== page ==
hmmm. You're definitely not a drummer lol.
Paragons are well regarded, live, they're the Neil part ones correct? They're a bit harsh and gongyfor me. In a smaller room, they'd be out of control. But it'll depend on their size I think.
You have to find the right cymbal(s) for the room. Larger studios well treated you can get away with a lot. Studios like ours, we have to be ultra picky, what we think should work, sounds harsh and unforgiving in smaller setups. This is what I'm finding in my space. I have the absolute finest in hand hammered sweet medium thins that make absolutely every sound guy melt, have for years. But, recorded, they lack a certain sheen, they sound great, but it's not it. I know it. I have a pair of sabians that are very similar to the paragons. an 18, and a 17, medium thins (I HATE anything heavier!!) and they really don't cut it recording. They're absolutely great in an arena however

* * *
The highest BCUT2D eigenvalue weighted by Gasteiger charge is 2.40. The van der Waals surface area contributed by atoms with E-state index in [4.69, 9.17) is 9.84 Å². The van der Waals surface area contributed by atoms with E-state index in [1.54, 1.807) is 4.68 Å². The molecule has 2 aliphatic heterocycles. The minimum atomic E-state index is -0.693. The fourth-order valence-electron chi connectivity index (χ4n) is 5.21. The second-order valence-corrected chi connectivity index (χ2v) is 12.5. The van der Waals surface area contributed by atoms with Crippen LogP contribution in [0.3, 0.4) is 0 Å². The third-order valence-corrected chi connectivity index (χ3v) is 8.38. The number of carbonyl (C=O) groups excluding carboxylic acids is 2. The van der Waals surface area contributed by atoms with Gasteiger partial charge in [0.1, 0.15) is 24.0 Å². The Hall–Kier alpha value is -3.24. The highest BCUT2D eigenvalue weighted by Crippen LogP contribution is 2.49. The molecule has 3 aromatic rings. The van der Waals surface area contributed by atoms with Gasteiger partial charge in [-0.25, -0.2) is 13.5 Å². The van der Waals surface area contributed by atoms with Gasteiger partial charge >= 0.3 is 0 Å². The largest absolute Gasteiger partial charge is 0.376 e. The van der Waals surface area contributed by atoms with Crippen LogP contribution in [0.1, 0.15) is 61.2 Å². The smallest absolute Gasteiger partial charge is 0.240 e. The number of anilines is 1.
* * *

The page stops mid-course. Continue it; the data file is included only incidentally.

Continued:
(which is where they got used...) but they splatter to hard, and lack the body and decay I'm looking for in recorded sounds. The newer ones people confuse all that cut with body. A big nope there. Neil peart's cymbals have a certain sound, they tend to be smaller often and have a way of punctuating, great for shots. I have a 16 zildjain thin "A" given to me by them which is perfect for that job. it's all SMASH, and gone.
Splashes, I have no love for.
And, china cymbals, even less. Maybe a real trash can lid type thing has it's place (like the dude in Steve Miller did...)
I find older zildjains to be magical. They're hard to find, you have to troll used shops. they have that beautiful decay, that I find missing in the more modern cymbals, which tend to focus on a sharp attack and cut. The very properties I avoid in every way possible
Trial and error. Speaking of maybe a walk over to century drums. Leaving my wallet, at home...